Object landscapes and lifetimes


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and lifetimes

Technically, OOP is just about abstract data typing, inheritance and polymorphism, but other issues can be at least as important. The remainder of this section will cover these issues.

One of the most important factors is the way objects are created and destroyed. Where is the data for an object and how is the lifetime of the object controlled? There are different philosophies at work here. C++ takes the approach that control of efficiency is the most important issue, so it gives the programmer a choice. For maximum run-time speed, the storage and lifetime can be determined while the program is being written, by placing the objects on the stack (these are sometimes called automatic or scoped variables) or in the static storage area. This places a priority on the speed of storage allocation and release, and control of these can be very valuable in some situations. However, you sacrifice flexibility because you must know the exact quantity, lifetime and type of objects while you’re writing the program. If you are trying to solve a more general problem such as computer-aided design, warehouse management or air-traffic control, this is too restrictive.

The second approach is to create objects dynamically in a pool of memory called the heap. In this approach you don’t know until run time how many objects you need, what their lifetime is or what their exact type is. Those are determined at the spur of the moment while the program is running. If you need a new object, you simply make it on the heap at the point that you need it. Because the storage is managed dynamically, at run time, the amount of time required to allocate storage on the heap is significantly longer than the time to create storage on the stack. (Creating storage on the stack is often a single assembly instruction to move the stack pointer down, and another to move it back up.) The dynamic approach makes the generally logical assumption that objects tend to be complicated, so the extra overhead of finding storage and releasing that storage will not have an important impact on the creation of an object. In addition, the greater flexibility is essential to solve the general programming problem.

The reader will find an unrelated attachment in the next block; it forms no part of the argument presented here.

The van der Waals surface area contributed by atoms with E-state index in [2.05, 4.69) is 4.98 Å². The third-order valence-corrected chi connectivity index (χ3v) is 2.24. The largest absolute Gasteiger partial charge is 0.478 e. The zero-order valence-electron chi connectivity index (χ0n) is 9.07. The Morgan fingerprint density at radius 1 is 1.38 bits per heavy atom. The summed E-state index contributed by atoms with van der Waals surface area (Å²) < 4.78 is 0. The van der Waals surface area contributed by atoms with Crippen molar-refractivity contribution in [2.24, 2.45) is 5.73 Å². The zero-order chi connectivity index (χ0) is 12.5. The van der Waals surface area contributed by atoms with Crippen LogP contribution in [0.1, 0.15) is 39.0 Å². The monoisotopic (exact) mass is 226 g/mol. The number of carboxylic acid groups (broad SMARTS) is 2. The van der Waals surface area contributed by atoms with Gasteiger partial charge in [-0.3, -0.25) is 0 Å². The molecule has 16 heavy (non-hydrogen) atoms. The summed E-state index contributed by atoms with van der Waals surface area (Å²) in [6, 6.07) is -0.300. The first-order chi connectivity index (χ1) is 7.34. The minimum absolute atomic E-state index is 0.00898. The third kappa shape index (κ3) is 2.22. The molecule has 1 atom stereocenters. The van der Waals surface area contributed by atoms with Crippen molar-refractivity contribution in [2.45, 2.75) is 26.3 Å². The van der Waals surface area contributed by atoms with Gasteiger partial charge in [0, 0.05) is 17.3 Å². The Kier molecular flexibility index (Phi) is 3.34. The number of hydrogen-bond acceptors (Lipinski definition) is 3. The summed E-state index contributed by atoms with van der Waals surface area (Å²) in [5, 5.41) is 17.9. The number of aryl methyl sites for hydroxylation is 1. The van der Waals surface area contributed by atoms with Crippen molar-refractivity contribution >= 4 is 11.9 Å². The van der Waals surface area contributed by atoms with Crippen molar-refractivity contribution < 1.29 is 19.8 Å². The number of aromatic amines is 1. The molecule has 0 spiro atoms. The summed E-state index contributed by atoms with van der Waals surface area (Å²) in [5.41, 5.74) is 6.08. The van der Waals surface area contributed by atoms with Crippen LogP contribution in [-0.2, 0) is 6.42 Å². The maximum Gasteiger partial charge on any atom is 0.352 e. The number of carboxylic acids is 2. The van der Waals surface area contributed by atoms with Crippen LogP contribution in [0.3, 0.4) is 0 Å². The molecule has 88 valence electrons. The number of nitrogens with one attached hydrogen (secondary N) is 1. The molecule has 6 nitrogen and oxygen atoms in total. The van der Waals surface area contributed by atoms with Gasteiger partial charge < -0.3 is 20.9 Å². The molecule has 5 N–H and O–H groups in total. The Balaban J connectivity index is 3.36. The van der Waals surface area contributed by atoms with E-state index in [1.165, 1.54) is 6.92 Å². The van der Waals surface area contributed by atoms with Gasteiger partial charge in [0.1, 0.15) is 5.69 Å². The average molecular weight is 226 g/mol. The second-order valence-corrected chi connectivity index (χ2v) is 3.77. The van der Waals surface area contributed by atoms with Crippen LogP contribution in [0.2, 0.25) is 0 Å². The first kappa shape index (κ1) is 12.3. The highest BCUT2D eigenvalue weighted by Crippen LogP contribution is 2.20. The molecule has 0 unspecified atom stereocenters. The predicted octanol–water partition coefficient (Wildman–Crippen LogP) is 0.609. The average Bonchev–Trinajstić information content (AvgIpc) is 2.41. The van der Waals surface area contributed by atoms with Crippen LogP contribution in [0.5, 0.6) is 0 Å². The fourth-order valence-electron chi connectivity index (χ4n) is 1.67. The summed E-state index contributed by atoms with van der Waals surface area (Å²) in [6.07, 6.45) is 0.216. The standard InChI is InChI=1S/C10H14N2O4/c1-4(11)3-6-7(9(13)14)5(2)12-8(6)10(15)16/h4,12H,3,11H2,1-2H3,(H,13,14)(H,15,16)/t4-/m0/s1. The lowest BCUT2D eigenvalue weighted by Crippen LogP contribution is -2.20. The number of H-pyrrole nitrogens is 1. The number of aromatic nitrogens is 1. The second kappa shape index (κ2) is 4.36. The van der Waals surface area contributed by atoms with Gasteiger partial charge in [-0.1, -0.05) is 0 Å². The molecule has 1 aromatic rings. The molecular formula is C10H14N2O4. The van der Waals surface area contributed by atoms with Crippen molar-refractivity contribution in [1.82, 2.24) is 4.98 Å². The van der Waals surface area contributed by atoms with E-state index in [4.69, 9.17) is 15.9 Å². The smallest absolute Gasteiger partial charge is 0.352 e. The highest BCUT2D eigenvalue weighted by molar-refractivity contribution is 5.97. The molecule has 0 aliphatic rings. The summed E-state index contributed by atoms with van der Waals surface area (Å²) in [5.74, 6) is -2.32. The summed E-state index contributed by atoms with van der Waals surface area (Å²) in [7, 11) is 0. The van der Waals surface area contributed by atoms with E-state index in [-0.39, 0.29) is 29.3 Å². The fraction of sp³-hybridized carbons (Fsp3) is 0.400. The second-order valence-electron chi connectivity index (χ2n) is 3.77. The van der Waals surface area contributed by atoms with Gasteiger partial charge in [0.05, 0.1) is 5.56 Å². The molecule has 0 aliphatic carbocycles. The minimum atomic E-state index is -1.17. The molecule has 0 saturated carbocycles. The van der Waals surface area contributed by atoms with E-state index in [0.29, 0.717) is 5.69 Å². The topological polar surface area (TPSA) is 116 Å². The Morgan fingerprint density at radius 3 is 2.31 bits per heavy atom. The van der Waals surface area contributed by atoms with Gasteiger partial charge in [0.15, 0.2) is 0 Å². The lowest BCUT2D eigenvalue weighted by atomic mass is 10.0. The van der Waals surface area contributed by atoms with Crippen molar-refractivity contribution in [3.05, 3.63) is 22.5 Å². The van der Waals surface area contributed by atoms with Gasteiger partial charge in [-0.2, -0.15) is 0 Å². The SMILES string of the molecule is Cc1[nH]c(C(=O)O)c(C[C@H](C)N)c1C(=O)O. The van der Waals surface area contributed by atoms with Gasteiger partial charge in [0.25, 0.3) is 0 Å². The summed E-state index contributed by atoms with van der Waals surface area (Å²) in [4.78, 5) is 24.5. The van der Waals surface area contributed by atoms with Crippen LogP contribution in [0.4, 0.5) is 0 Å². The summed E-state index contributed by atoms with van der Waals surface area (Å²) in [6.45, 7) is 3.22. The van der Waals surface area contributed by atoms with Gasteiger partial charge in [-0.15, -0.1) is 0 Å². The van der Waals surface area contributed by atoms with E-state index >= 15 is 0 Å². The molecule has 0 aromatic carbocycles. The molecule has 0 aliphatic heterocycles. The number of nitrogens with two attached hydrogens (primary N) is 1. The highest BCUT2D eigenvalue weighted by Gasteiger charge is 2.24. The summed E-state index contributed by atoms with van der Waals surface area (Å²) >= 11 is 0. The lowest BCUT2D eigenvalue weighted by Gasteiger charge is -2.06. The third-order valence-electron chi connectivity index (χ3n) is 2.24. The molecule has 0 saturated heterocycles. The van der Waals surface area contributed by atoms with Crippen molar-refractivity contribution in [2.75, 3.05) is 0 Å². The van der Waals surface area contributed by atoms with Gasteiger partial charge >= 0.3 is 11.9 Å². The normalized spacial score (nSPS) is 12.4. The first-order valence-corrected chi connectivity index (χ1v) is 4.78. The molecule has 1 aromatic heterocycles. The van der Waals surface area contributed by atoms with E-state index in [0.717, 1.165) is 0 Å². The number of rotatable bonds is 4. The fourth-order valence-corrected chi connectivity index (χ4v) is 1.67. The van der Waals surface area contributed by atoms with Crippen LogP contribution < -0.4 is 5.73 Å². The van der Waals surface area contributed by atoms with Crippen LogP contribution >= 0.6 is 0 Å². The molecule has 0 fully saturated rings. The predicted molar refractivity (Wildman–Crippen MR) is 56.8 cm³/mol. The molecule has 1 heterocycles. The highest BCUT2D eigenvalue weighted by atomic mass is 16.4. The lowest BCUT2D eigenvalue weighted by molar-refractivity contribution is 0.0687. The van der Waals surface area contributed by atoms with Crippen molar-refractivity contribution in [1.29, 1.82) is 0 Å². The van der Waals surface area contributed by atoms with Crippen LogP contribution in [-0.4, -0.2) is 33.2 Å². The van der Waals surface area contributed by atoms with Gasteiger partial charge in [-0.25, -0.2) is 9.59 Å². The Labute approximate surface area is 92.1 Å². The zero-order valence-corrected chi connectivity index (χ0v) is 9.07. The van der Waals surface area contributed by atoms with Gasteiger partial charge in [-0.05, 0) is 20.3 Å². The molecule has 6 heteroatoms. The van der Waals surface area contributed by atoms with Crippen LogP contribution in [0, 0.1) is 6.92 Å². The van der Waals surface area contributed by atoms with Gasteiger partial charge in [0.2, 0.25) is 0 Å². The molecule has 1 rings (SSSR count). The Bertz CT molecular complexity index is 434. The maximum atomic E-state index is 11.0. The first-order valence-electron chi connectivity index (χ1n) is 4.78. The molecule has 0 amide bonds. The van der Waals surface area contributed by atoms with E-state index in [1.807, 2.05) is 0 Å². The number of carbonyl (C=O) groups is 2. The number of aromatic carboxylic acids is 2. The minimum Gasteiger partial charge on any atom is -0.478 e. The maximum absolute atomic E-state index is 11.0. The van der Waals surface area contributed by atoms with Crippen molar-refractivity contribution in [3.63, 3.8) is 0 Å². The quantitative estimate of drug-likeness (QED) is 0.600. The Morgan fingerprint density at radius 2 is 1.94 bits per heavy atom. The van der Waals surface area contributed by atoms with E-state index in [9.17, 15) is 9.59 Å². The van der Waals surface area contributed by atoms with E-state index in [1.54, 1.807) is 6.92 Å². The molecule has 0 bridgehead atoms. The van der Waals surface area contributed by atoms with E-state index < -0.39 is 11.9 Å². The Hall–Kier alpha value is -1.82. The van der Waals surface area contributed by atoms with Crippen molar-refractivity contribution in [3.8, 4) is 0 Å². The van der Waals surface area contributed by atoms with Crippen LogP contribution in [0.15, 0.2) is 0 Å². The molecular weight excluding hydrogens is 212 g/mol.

C++ allows you to determine whether the objects are created while you write the program or at run time to allow the control of efficiency. You might think that since it’s more flexible, you’d always want to create objects on the heap rather than the stack. There’s another issue, however, and that’s the lifetime of an object. If you create an object on the stack or in static storage, the compiler determines how long the object lasts and can automatically destroy it. However, if you create it on the heap the compiler has no knowledge of its lifetime. A programmer has two options for destroying objects: you can determine programmatically when to destroy the object, or the environment can provide a feature called a garbage collector that automatically discovers when an object is no longer in use and destroys it. Of course, a garbage collector is much more convenient, but it requires that all applications must be able to tolerate the existence of the garbage collector and the other overhead for garbage collection. This does not meet the design requirements of the C++ language and so it was not included, but Java does have a garbage collector (as does Smalltalk; Delphi does not but one could be added. Third-party garbage collectors exist for C++).